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Cry of Pain: Understanding Suicide and the Suicidal Mind (Paperback)
  • Cry of Pain: Understanding Suicide and the Suicidal Mind (Paperback)
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Cry of Pain: Understanding Suicide and the Suicidal Mind (Paperback)

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£15.99
Paperback 304 Pages / Published: 03/07/2014
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Suicide presents a real and often tragic puzzle for the family and friends of someone who has committed or attempted suicide. 'Why did they do it?' 'How could they do this?' 'Why did they not see there was help available?'
For therapists and clinicians who want to help those who are vulnerable and their families, there are also puzzles that often seem unsolvable. What is it that causes someone to end his or her own life, or to harm themselves: is it down to a person's temperament, the biology of their genes, or to social conditions? What provides the best clue to a suicidal person's thoughts and behaviour? Each type of explanation, seen in isolation, has its drawbacks, so we need to see how they may fit together to give a more complete picture.
Cry of Pain examines the evidence from a social, psychological and biological perspective to see if there are common features that might shed light on suicide. Informative and sympathetically written, it is essential reading for therapists and mental health professionals as well as those struggling with suicidal feelings, their families and friends.

Publisher: Little, Brown Book Group
ISBN: 9780349402819
Number of pages: 304
Weight: 390 g
Dimensions: 232 x 154 x 23 mm


MEDIA REVIEWS
Cry of Pain is a wonderful book that provides a highly readable, original and compassionate account of an issue that we sometimes find it difficult to talk about. It bridges the gaps between a number of perspectives: the lay and the professional; the personal and the societal; the psychiatric and the social. It comes up with what is essentially a unified theory of suicidal behaviour. This book will be of interest to those in health and other caring roles, as well people who suffer suicidal ideas, and their families. Professor Williams makes the statistics and research on suicidal behaviour highly accessible but this is no dry textbook - it contains very helpful messages about the causes of suicide and, ultimately, very hopeful messages about its prevention * Professor Nav Kapur, Professor of Psychiatry and Population Health, Centre for Suicide Prevention, University of Manchester, UK *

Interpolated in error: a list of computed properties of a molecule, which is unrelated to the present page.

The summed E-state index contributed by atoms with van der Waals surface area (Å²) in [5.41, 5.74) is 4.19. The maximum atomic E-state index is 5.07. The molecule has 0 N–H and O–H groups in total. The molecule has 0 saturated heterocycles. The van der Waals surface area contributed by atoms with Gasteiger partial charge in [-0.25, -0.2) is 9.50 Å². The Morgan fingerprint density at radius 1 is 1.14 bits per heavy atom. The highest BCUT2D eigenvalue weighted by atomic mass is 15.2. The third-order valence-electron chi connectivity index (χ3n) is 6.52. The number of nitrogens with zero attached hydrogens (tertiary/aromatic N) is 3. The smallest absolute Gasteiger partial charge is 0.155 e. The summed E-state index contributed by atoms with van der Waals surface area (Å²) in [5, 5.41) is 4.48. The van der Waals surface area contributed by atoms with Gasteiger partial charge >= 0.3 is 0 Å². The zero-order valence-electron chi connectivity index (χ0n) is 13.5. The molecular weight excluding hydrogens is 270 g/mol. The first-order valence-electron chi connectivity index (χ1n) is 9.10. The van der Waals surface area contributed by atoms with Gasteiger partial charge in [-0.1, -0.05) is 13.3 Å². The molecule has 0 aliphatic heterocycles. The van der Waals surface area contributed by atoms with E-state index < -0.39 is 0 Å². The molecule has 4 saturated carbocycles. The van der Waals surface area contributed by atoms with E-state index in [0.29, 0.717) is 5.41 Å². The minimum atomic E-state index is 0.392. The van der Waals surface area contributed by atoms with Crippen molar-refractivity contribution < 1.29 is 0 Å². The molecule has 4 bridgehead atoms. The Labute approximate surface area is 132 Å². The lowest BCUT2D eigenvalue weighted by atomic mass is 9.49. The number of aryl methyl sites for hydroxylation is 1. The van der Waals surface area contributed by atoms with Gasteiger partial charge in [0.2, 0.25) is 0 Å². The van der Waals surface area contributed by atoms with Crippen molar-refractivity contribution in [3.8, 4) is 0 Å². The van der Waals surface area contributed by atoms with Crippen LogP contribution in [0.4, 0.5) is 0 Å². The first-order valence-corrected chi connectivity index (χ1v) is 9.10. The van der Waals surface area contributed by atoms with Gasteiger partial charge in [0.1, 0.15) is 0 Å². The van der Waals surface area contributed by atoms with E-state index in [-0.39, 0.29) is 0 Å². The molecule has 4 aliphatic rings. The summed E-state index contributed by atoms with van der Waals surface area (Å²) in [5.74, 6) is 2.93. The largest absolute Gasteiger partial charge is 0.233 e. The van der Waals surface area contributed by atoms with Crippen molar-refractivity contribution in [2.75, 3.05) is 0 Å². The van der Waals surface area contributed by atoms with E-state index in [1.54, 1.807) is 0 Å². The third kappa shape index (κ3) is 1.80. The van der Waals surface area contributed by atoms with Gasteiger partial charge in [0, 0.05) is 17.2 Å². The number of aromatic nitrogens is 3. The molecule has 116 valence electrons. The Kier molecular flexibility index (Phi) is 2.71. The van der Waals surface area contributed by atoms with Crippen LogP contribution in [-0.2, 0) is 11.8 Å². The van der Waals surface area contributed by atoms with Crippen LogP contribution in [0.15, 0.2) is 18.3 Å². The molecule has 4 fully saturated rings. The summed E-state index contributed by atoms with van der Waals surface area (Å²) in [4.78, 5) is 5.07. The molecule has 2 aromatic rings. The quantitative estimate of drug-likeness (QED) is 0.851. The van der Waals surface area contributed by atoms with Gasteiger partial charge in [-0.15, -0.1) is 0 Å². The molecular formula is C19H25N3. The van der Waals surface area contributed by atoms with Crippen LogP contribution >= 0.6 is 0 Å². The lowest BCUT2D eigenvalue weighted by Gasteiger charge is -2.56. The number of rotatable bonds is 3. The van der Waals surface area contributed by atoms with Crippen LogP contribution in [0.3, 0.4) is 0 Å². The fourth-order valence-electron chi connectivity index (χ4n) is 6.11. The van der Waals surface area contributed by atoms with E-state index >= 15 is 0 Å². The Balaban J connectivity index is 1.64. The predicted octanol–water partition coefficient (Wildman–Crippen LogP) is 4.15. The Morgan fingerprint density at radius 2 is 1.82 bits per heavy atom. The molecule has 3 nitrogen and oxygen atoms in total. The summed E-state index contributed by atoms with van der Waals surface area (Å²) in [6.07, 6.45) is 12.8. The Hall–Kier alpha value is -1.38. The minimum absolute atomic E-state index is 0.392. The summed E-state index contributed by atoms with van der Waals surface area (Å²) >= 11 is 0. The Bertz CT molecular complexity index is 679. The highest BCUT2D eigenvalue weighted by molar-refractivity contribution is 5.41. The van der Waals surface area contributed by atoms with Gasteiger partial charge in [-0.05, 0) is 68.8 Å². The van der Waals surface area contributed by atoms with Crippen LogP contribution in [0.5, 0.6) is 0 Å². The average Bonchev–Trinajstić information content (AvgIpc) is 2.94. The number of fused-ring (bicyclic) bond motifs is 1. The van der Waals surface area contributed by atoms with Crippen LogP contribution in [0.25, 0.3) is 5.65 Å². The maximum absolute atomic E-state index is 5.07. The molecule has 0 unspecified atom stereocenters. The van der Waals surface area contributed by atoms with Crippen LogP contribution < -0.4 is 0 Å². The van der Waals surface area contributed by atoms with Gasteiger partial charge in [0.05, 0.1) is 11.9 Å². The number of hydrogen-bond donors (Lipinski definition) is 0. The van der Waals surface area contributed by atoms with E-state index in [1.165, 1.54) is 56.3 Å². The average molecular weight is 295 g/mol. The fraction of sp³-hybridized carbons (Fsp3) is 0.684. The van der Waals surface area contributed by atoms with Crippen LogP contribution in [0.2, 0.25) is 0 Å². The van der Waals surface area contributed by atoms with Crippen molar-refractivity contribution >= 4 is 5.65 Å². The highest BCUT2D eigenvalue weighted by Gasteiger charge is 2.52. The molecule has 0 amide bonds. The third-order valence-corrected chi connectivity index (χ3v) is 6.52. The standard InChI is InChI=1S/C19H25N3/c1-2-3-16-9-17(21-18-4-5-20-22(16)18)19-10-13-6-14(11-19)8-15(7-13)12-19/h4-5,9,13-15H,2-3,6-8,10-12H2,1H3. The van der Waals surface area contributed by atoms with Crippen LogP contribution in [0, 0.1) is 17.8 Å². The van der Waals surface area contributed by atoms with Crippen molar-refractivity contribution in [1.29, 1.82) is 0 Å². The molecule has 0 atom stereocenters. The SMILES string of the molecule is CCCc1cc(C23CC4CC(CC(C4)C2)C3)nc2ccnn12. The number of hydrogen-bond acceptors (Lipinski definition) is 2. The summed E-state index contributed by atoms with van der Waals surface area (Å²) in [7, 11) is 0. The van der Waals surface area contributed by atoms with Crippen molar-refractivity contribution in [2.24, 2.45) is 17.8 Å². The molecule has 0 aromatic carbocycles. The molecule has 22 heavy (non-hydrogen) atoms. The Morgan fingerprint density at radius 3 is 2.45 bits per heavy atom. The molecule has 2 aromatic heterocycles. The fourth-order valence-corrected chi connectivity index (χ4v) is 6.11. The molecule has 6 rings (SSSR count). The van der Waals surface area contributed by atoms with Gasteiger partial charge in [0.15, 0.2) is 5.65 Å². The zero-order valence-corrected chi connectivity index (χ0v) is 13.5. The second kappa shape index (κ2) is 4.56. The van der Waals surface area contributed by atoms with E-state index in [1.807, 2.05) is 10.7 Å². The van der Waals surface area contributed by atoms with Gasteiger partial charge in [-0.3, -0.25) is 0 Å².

At the beginning of this volume Mark Williams says 'this book aims to help people come to a deeper understanding of the suicidal mind'. Readers will conclude that he has achieved unqualified success in this ambition. The understanding he provides ranges, for example, from social to biological explanations, from psychiatric to genetic influences, and from historical attitudes and laws to current dilemmas, including euthanasia, assisted suicide and suicide bombers. Overriding the wide-ranging explanations for suicide, the author gradually explains the psychological theories of suicidal behaviour for which he and his colleagues are renowned. This leads on quite naturally to therapeutic and prevention initiatives.

Readers of this book, be they clinicians, researchers or lay persons, will put it down with a greatly enriched understanding of the many factors which may lead a person to thinking or acting on suicidal thoughts. The author deserves the utmost praise from those of us working in this difficult field for providing this highly accessible and engaging account of the tragedy of suicide whilst, at the same time, leaving readers with a sense of optimism about the opportunities to prevent suicide and to help those at risk.

* Keith Hawton, Professor of Psychiatry and Director, Centre for Suicide Research, University of Oxford *

Anyone who has read the work of Professor Mark Williams or attended his presentations will expect a book that is clearly written and accessible, sympathetic and compassionate. This book undoubtedly lives up to those expectations.

Cry of Pain starts with a brief history of suicide and relates this to contemporary society. Professor Williams then takes a multidisciplinary look at suicide, and the causes of attempted suicide, which is very helpful for the general reader. It courageously deals with the topic of rational and assisted suicide before discussing the suicidal mind and the extent to which suicide can be prevented. Throughout, it presents the statistical evidence clearly and logically. The book concludes by looking at therapy, particularly cognitive therapy and mindfulness, topics that Professor Williams has devoted a great deal of time to in recent years. From the perspective of one who works with those bereaved by suicide, I can see much value in developing this approach to support the suicide-bereaved.

This book should be on the shelf of everyone studying the topic of Suicidology and I would also strongly recommend it to the suicide-bereaved.

* John Peters, M. Suicidology, Volunteer, Survivors of Bereavement by Suicide *

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